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September News From Trow & Rahal, P.C.

We are honored to announce that Steve Trow, Linda Rahal, and Cynthia Hemphill, the shareholders of Trow & Rahal, P.C., have each been selected by their peers to be included in the 2011 edition of The Best Lawyers in America® in the practice area of Immigration Law.

Inclusion in Best Lawyers is based on an exhaustive and rigorous peer-review survey comprising more than 3.1 million confidential evaluations.

Because no fee or purchase is allowed, being listed in Best Lawyers is considered a singular honor. The annual, advertisement-free publication has been described by The American Lawyer as "the most respected referral list of attorneys in practice." We are incredibly proud to be included.

And just this week, we got the good news that we are one of the country's 2010 Best Law Firms. The list will be published in the October issue of U.S.News & World Report:

Also this month: Steve Trow traveled to Switzerland to speak at the Association of Foreign Banks in Switzerland Conference in Geneva (on Sept. 8) and in Zurich (on Sept. 9). The topic of the conference was "FATCA: first set of guidance for implementation."

Steve addressed U.S. immigration rules that determine whether an individual is a U.S. citizen or has U.S. permanent resident (green card) status. This is not always clear, as a person may be unaware that he is a U.S. citizen or may mistakenly think that he has lost U.S. citizenship by acquiring another nationality or lost permanent resident status by residing abroad. Click here to view the agenda for the conference.

Steve's next speaking engagement is October 26: He will travel to Calgary to conduct a four-hour presentation for Moodys Tax Seminars. The topic is "U.S. Immigration and Citizenship Planning for High Net Worth Clients." Learn more about that here.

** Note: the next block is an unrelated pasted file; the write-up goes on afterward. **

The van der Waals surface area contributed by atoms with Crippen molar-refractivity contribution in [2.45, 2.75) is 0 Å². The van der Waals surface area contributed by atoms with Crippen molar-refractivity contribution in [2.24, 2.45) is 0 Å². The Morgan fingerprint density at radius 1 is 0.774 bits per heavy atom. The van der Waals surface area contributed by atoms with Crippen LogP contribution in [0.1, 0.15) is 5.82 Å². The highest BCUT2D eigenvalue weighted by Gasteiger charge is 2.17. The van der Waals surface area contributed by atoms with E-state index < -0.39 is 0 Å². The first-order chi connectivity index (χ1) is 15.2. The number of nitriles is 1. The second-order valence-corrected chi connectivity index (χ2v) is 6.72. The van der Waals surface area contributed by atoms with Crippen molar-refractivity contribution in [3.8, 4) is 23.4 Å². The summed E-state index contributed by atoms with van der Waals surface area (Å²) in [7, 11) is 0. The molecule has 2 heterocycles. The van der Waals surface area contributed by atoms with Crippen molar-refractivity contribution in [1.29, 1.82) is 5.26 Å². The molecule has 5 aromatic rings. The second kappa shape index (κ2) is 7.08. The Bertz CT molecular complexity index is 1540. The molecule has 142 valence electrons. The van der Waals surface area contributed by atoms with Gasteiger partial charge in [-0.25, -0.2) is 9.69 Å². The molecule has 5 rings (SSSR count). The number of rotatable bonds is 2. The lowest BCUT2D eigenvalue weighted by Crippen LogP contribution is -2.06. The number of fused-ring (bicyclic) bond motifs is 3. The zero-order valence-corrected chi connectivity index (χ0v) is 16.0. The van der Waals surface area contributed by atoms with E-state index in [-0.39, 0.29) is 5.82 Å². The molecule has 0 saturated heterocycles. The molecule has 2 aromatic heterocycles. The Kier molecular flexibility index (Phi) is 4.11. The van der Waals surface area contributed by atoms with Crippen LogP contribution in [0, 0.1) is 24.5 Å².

In this issue: You'll learn about the EB-5 Immigrant Investor Program, which allows foreign investors and their families to obtain U.S. permanent resident status (green cards) to reside permanently in the United States. Read all about that, below.

Immigration Update: Don't miss the insights we share in our immigration news briefs. Specifically, take a look at the higher filing fees that will be required for companies with a large H-1B/L-1 workforce.

All of us at Trow & Rahal are available to help you with your immigration-related needs. We look forward to working with you.

Steve Trow, Attorney / Owner / Founder,
Linda Rahal, Attorney / Owner / Founder,
Cynthia Hemphill, Attorney / Owner,

Understanding the EB-5 Immigrant Investor Program

By Steve Trow
Attorney / Owner / Founder
Trow & Rahal, P.C.

Getting a green card can be a long and frustrating journey for many applicants. Most will need a sponsor – a U.S. employer with a full-time job offer or a close family member who is a U.S. citizen or permanent resident.

Most job-based applicants will need labor certification – an arduous process to prove that there are no U.S. workers who can do the job. Labor certification takes one to three years, and in the current job market the outcome is highly uncertain.

There is a limited annual supply of green cards, with long backlogs for many applicants – six to eight years for skilled workers and professionals, five to eight years for adult sons and daughters of U.S. citizens, and nine years for brothers and sisters of U.S. citizens.